For two years I have waited for this to come true and now the wait is finally over !
We proudly present another highly successful Kickstarter project, one man’s vision to make the smallest gaming case possible that uses standardized components. And oh my gosh what he has created.
So this is a product addressed to a niche market, a landmark already established by the NCase M1 (another crowdfunded epic case that shares some points with the A4) but the Dan A4 SFX sacrifices some versatility for ultimate form factor and space optimization.
So without further ado, let’s see what makes this thing so damn special.
About DAN Cases UG
Founded in 2016, it’s about one man’s vision to create something unique and special with a single purpose in mind: to create the perfect case for SFF (Small Form Factor) enthusiasts, those who need a highly portable system, developers who require a case with a smaller footprint due to limited desk space, and gamers who want a high-end PC experience in their living room.
Price when reviewed:
£ 249.95 – via Overclockers.co.uk
€ 259.90 – via Caseking.de
*As of the date of the review, the above are the only sources to procure/preorder the case when they will become available, later this year – the first batch, of ~ 2000 cases went to the backers.
Please enjoy the full video review as well !
And here is the updated configuration on AIO cooling !
Presentation and specification
Courtesy of Dan’s website:
Passion and vision created this small gem, way back in 2013. The project started on the forums of Computerbase, Hardwareluxx, PC Games Hardware and Hardforum (with over 1,5 million views to date) and with so much support and worldwide interest , Daniel Hansen decided to build the case and make so many PC builders, mini-case enthusiasts and gamers very happy.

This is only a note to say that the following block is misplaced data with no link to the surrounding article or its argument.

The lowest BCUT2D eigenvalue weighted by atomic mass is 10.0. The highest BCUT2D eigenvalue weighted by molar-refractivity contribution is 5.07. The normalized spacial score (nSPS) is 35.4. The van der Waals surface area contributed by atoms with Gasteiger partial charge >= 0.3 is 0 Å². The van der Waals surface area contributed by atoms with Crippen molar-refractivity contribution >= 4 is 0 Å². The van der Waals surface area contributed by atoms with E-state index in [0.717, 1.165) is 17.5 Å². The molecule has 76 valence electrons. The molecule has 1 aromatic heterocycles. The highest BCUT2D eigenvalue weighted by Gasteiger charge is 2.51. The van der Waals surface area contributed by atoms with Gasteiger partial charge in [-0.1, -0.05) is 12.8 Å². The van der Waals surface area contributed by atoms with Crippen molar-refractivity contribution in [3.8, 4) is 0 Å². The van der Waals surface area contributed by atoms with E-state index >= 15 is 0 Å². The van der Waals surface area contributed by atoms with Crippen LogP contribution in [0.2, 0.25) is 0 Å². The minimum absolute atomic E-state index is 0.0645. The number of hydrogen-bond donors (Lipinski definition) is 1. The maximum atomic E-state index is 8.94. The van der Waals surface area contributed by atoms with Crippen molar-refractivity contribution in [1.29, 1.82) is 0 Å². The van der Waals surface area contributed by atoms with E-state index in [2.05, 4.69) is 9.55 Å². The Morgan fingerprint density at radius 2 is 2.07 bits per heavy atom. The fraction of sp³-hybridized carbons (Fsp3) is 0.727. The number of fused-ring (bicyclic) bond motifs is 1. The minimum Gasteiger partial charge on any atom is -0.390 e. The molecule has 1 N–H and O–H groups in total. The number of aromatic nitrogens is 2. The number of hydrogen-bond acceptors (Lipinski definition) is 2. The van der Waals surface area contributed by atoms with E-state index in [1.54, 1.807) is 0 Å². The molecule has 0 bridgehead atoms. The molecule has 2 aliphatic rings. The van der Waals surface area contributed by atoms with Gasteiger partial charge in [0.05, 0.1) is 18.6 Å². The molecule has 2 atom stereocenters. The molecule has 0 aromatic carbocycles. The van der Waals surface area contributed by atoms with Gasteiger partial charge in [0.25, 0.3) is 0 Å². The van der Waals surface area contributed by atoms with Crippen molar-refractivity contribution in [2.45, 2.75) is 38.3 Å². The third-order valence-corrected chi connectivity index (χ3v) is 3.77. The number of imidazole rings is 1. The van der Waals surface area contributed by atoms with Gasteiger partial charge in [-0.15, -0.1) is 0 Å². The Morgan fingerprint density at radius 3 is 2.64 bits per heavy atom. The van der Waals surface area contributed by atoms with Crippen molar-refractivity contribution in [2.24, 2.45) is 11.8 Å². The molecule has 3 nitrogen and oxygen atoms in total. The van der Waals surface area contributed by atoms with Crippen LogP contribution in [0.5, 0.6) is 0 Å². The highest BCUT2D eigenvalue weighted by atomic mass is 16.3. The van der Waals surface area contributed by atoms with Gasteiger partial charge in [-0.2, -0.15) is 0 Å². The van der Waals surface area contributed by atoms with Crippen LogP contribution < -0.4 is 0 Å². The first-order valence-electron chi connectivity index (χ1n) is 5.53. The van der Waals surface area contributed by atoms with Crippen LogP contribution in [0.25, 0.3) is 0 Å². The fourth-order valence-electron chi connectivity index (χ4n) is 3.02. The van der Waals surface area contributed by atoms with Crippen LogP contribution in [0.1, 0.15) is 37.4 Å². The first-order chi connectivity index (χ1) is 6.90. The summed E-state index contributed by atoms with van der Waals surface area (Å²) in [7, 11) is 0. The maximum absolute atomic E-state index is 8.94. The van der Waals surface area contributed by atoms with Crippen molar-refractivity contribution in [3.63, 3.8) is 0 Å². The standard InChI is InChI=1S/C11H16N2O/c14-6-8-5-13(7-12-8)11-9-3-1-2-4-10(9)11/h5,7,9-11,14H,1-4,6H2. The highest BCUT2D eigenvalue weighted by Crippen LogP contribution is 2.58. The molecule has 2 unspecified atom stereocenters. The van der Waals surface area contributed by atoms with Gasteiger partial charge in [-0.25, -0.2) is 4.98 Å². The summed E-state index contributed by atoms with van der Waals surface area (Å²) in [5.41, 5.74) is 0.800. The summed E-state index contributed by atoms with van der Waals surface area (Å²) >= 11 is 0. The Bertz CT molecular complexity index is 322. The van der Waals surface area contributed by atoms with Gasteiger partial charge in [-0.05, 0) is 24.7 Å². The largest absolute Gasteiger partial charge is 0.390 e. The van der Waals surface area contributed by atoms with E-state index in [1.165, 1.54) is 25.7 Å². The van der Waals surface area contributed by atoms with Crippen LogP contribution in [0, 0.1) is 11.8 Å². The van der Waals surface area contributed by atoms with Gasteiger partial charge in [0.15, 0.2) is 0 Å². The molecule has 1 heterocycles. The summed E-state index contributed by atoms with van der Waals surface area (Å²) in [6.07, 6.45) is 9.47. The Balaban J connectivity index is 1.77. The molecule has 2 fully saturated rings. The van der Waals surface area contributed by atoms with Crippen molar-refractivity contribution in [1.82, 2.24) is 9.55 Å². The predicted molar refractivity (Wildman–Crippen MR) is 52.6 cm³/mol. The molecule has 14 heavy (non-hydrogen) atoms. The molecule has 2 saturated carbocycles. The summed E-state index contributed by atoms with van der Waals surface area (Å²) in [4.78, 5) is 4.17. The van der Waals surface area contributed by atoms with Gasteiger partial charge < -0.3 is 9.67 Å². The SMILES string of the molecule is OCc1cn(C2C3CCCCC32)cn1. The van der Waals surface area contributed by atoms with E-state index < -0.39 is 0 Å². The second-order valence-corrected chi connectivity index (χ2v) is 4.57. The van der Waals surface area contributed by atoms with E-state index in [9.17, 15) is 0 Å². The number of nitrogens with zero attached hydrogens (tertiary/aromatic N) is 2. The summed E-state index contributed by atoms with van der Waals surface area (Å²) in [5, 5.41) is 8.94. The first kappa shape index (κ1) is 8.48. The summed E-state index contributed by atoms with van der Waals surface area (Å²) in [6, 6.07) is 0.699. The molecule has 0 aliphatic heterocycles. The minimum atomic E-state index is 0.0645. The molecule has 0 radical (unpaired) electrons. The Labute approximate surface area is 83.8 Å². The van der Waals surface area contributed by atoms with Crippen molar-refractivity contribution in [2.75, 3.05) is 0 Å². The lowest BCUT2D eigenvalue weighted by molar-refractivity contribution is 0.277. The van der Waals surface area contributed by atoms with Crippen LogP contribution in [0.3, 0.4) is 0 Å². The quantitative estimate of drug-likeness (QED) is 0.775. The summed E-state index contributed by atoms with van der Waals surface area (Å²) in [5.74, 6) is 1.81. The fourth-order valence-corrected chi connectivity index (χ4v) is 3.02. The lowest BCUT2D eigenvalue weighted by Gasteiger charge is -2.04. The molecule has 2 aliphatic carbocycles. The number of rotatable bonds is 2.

Then the Kickstarter campaign started in 2016 and he reached the desired goal in just a few hours !
And by the time the campaign ended almost 400.000 Euros were raised.
So, why is this case so small ? Well because it has a dual chamber design and the trick was that it uses a PCI-E riser that positions the GPU vertically (parallel and opposite with the miTX motherboard).
Thus the end result is one of the most efficient layouts out there.
Even though this case has no support for fans, another bonus of this unique design is that all the main components take fresh air directly from the outside because the panels fit perfectly and so close to the components. Speaking of, all the removable panels are made of 1.5 mm aluminum brushed and anodized perforated sheet, subcontracted by Lian-Li. (again, the same as the NCase M1)
At a mere 7.25 L, nothing gets close to it.
Even the NCase M1 is almost double the volume at 12.6 L.
A cube mITX case like the Thermaltake Core V1 is at 22.68 L, or a mATX case the BitFenix Prodigy M has 26.4 L and a mid tower case they are all over 30-40 L.
So yes, it’s that small.
Heck, if you look at the overall dimensions (11.2 x 20.5 x 32.7 cm), it’s even smaller that a regular shoe box !
So here are the main features:
- Extremely compact dimensions (11.2 x 20.5 x 32.7 cm) with a volume of just 7.25 litres
- Premium aluminium with a brushed surface
- Excellent workmanship thanks to the Lian-Li manufacturing